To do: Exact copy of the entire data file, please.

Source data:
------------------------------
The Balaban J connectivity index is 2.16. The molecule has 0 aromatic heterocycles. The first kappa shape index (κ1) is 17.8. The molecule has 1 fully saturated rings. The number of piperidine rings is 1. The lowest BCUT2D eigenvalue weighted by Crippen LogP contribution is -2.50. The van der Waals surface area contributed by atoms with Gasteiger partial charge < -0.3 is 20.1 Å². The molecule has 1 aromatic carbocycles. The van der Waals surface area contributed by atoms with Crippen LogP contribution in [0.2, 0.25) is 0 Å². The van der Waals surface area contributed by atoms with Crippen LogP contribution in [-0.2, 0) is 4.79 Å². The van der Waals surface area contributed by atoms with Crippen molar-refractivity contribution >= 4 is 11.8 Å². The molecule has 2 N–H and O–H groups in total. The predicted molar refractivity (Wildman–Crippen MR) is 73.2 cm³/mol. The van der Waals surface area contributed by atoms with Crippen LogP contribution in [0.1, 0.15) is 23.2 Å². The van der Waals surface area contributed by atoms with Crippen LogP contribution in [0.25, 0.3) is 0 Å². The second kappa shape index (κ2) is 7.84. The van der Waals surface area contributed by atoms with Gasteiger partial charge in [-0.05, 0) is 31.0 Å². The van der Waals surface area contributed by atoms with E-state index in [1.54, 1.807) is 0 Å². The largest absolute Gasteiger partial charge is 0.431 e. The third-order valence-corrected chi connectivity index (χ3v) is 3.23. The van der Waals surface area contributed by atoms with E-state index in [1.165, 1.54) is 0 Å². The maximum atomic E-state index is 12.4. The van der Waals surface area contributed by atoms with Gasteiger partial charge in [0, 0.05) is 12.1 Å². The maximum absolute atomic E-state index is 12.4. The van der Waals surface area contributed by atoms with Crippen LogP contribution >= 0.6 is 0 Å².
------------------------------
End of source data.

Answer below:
The Balaban J connectivity index is 2.16. The molecule has 0 aromatic heterocycles. The first kappa shape index (κ1) is 17.8. The molecule has 1 fully saturated rings. The number of piperidine rings is 1. The lowest BCUT2D eigenvalue weighted by Crippen LogP contribution is -2.50. The van der Waals surface area contributed by atoms with Gasteiger partial charge < -0.3 is 20.1 Å². The molecule has 1 aromatic carbocycles. The van der Waals surface area contributed by atoms with Crippen LogP contribution in [0.2, 0.25) is 0 Å². The van der Waals surface area contributed by atoms with Crippen LogP contribution in [-0.2, 0) is 4.79 Å². The van der Waals surface area contributed by atoms with Crippen molar-refractivity contribution >= 4 is 11.8 Å². The molecule has 2 N–H and O–H groups in total. The predicted molar refractivity (Wildman–Crippen MR) is 73.2 cm³/mol. The van der Waals surface area contributed by atoms with Crippen LogP contribution in [0.1, 0.15) is 23.2 Å². The van der Waals surface area contributed by atoms with Crippen LogP contribution in [0.25, 0.3) is 0 Å². The second kappa shape index (κ2) is 7.84. The van der Waals surface area contributed by atoms with Gasteiger partial charge in [-0.05, 0) is 31.0 Å². The van der Waals surface area contributed by atoms with E-state index in [1.54, 1.807) is 0 Å². The largest absolute Gasteiger partial charge is 0.431 e. The third-order valence-corrected chi connectivity index (χ3v) is 3.23. The van der Waals surface area contributed by atoms with E-state index in [1.165, 1.54) is 0 Å². The maximum atomic E-state index is 12.4. The van der Waals surface area contributed by atoms with Gasteiger partial charge in [0, 0.05) is 12.1 Å². The maximum absolute atomic E-state index is 12.4. The van der Waals surface area contributed by atoms with Crippen LogP contribution >= 0.6 is 0 Å².